Russia and Ukraine signed a deal Sunday to allow natural gas to resume flowing to freezing customers across Europe. But although monitoring teams from the European Union were fanning out to control centers along the pipeline to ensure that Ukraine does not divert more of the gas than it's entitled to, end users in the Balkans and elsewhere were expected to have to wait up to three more days before the fuel reaches them again.

Pro-Israel rallies were beginning to counter the waves of protests around the world against the Jewish state's offensive in the Gaza Strip. But demonstrators in support of Israel in Berlin, Frankfurt, and other German cities were far outnumbered by the tens of thousands elsewhere who've demanded a halt to the air and ground attacks in Gaza. The latter demonstrations have been held across Europe, in Canada, Lebanon, Turkey, and as far east as the Philippines. In Karachi, Pakistan, Sunday, police had to fire tear gas to disperse a crowd trying to storm the US Consulate over American support for Israel.

Two more Tamil separatist sites fell to Sri Lankan ground troops over the weekend, while retreating rebel units were being attacked from the air by combat planes, government spokesmen said. The two sites were said to be training camps, one of which held an underground theater. The claims could not be verified independently, and rebel spokesmen could not be reached for comment, but it appeared that the separatists were retreating into an ever-smaller stronghold around Mullaittivu on the northeast coast of the island.

An Islamist militant group and the transitional government of Somalia agreed to a plan for the election of a new president, reports said. Members of Parliament will go to neighboring Djibouti, beginning Jan. 20, to vote on filling the post. The presidency has been vacant since Abdullahi Yusuf lost a power struggle to the prime minister and resigned Dec. 29.

A Saudi supertanker, its crew, and $100 million cargo of crude oil were en route back home Sunday after being freed by Somali pirates. The seizure of the Sirius Star Nov. 15 in the Gulf of Aden was the most daring and successful act of piracy in the region to date. Its owner wouldn't comment on reports that a $3 million ransom was paid to the hijackers. But five of them drowned with large sums of cash when their skiff overturned in heavy seas as they left the tanker.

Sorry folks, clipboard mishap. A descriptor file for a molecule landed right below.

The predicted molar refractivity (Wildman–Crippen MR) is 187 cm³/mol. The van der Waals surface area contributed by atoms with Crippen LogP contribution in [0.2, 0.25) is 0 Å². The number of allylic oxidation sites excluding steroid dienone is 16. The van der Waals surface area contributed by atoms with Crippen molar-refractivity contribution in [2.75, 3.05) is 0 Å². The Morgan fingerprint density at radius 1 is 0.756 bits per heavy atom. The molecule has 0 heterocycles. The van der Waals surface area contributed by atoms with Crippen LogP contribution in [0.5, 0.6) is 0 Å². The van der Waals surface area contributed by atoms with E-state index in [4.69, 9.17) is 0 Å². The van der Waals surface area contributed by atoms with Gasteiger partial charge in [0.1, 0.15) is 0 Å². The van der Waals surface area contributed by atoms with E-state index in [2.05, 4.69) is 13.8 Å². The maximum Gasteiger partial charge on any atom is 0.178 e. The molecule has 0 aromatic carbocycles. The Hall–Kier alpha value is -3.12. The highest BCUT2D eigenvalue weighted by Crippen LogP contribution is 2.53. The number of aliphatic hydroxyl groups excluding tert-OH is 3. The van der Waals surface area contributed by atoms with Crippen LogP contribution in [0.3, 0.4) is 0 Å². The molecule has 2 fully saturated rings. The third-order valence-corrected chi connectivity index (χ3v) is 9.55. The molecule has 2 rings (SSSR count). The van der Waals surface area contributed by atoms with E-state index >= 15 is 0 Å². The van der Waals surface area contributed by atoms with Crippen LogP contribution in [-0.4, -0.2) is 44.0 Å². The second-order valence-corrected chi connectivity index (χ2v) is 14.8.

In a new sanction against the military junta in Guinea, the Economic Community of West African States suspended it from membership Saturday until democracy is restored. Leaders of the Dec. 23 coup have pledged to hold a election, but have yet to set a date for it. The African Union also has suspended Guinea from membership, and the US and other Western nations have cut off most financial aid.

A passing boat picked up 18 survivors Sunday from a ferry that sank at night and in bad weather off Indonesia's Sulawesi Island. But the fate of 249 other passengers and crew members wasn't immediately known. The ferry was 31 miles at sea when it was battered by a powerful wave and radio contact with it was lost. Such accidents are not uncommon in Indonesia, which relies heavily on marine transportation but has lagged in investing in infrastructure improvements.

Rescuers searched for dozens of people still missing after Costa Rica experienced its most powerful earthquake in 150 years. But hope faded for finding any of those alive who were known to be buried under rubble from the 6.1-magnitude quake that struck the central highlands last Thursday. At least 19 people were killed. Hundreds of stranded residents and tourists visiting a national park had to be lifted out by helicopters because sections of highway in front of and behind them collapsed.

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